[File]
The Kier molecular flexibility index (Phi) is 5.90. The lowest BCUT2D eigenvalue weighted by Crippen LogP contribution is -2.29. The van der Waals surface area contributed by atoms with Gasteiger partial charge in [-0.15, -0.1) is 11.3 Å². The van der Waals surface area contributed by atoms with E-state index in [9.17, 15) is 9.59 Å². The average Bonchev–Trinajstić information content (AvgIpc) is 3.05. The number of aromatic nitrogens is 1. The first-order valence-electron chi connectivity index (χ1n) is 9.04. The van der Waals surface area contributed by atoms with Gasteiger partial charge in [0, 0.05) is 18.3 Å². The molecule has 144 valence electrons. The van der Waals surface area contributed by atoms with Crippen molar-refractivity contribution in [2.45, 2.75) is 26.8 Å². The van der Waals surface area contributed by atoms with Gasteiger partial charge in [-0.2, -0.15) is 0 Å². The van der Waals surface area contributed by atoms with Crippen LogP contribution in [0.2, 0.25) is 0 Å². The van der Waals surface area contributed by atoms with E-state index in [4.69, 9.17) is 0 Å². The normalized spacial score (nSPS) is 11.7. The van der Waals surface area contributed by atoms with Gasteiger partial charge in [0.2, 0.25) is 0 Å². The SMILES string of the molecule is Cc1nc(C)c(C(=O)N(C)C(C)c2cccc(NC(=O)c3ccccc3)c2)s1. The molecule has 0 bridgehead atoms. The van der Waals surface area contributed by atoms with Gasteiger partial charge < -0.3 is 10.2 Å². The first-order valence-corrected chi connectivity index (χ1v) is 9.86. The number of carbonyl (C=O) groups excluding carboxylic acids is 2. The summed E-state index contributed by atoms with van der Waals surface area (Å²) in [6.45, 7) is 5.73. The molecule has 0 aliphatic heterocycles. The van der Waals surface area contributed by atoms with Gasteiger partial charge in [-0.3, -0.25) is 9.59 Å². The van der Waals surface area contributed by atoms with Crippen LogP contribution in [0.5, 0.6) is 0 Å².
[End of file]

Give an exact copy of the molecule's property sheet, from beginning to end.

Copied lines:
The Kier molecular flexibility index (Phi) is 5.90. The lowest BCUT2D eigenvalue weighted by Crippen LogP contribution is -2.29. The van der Waals surface area contributed by atoms with Gasteiger partial charge in [-0.15, -0.1) is 11.3 Å². The van der Waals surface area contributed by atoms with E-state index in [9.17, 15) is 9.59 Å². The average Bonchev–Trinajstić information content (AvgIpc) is 3.05. The number of aromatic nitrogens is 1. The first-order valence-electron chi connectivity index (χ1n) is 9.04. The van der Waals surface area contributed by atoms with Gasteiger partial charge in [0, 0.05) is 18.3 Å². The molecule has 144 valence electrons. The van der Waals surface area contributed by atoms with Crippen molar-refractivity contribution in [2.45, 2.75) is 26.8 Å². The van der Waals surface area contributed by atoms with Gasteiger partial charge in [-0.2, -0.15) is 0 Å². The van der Waals surface area contributed by atoms with Crippen LogP contribution in [0.2, 0.25) is 0 Å². The van der Waals surface area contributed by atoms with E-state index in [4.69, 9.17) is 0 Å². The normalized spacial score (nSPS) is 11.7. The van der Waals surface area contributed by atoms with Gasteiger partial charge in [0.2, 0.25) is 0 Å². The SMILES string of the molecule is Cc1nc(C)c(C(=O)N(C)C(C)c2cccc(NC(=O)c3ccccc3)c2)s1. The molecule has 0 bridgehead atoms. The van der Waals surface area contributed by atoms with Gasteiger partial charge < -0.3 is 10.2 Å². The first-order valence-corrected chi connectivity index (χ1v) is 9.86. The number of carbonyl (C=O) groups excluding carboxylic acids is 2. The summed E-state index contributed by atoms with van der Waals surface area (Å²) in [6.45, 7) is 5.73. The molecule has 0 aliphatic heterocycles. The van der Waals surface area contributed by atoms with Gasteiger partial charge in [-0.3, -0.25) is 9.59 Å². The van der Waals surface area contributed by atoms with Crippen LogP contribution in [0.5, 0.6) is 0 Å².